Have you ever been driving down a road and totally blind-sided by a biker? Or have you been that biker who feels unsafe peddling down certain streets? A new research study released this week by Portland Statue University is hoping to prevent either scenario from happening.
The study examines new protected bike lanes installed by PeopleforBikes and the Green Lane Project throughout each of five chosen locations: Austin, Chicago, Portland, OR, San Francisco, and Washington, DC. These bike lanes (often painted bright green!) are separated from the regular traffic by curbs, parked cars, posts, or planters in efforts to organize the street and make it safer for all. These protected bike lanes are new to the US, so little research has been done on their effectiveness. Until now.
The study targeted one or two lanes in each city and set up video surveillance primarily at intersections to evaluate their effectiveness and overall usage. They also surveyed bicyclists, drivers, and nearby residents to get personal and practical feedback on their implementation and affect on the community.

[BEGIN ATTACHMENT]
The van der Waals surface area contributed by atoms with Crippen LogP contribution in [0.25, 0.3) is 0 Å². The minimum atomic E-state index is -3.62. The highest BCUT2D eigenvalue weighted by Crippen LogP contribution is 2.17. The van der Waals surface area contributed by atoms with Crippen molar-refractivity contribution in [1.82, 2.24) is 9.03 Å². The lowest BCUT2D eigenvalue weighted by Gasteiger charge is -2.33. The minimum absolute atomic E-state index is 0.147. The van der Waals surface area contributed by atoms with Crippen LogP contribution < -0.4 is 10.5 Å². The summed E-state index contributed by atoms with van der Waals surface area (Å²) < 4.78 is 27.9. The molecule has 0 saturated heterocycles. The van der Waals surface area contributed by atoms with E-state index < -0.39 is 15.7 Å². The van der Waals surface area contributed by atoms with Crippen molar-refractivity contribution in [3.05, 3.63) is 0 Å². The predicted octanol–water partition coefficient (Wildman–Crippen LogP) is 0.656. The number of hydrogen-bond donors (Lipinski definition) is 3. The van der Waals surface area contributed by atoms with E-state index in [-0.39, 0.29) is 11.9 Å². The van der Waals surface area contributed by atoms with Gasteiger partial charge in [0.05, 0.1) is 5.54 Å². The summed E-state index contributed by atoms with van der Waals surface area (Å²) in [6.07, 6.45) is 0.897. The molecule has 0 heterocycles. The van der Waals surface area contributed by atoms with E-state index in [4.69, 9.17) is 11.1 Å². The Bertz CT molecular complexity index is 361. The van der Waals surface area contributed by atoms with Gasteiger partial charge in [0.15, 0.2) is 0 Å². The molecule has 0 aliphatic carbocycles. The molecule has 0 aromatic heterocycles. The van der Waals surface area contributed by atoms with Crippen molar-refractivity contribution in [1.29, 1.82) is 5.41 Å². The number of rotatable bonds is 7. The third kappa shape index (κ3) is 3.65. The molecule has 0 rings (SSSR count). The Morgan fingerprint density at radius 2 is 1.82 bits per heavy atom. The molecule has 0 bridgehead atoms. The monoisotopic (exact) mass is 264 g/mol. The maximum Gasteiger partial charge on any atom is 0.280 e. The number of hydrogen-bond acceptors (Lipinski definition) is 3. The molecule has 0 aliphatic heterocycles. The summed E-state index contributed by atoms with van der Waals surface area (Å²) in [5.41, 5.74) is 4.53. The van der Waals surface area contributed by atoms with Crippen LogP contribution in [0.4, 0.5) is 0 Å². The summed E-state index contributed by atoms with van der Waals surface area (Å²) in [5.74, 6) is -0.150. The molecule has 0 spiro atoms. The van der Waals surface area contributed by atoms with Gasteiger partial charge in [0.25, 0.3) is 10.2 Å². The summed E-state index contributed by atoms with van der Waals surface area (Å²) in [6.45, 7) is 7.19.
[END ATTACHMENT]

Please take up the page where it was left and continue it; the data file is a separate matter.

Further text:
What did they find? Here are some of the staggering stats:
On every family vacation I can remember, my mom and I have taken a picture of us literally stopping and smelling the roses, or whatever flower is available. “Stop and smell the roses” is something my grandpa always reminds us to do, and it’s a good thing to remember in the hustle and bustle of our lives.
However, it’s becoming more difficult for many of us to take the time to appreciate the small things in life. Many will say that’s because people are less patient. A new paper says that’s true, and it’s at least partially because of fast food restaurants.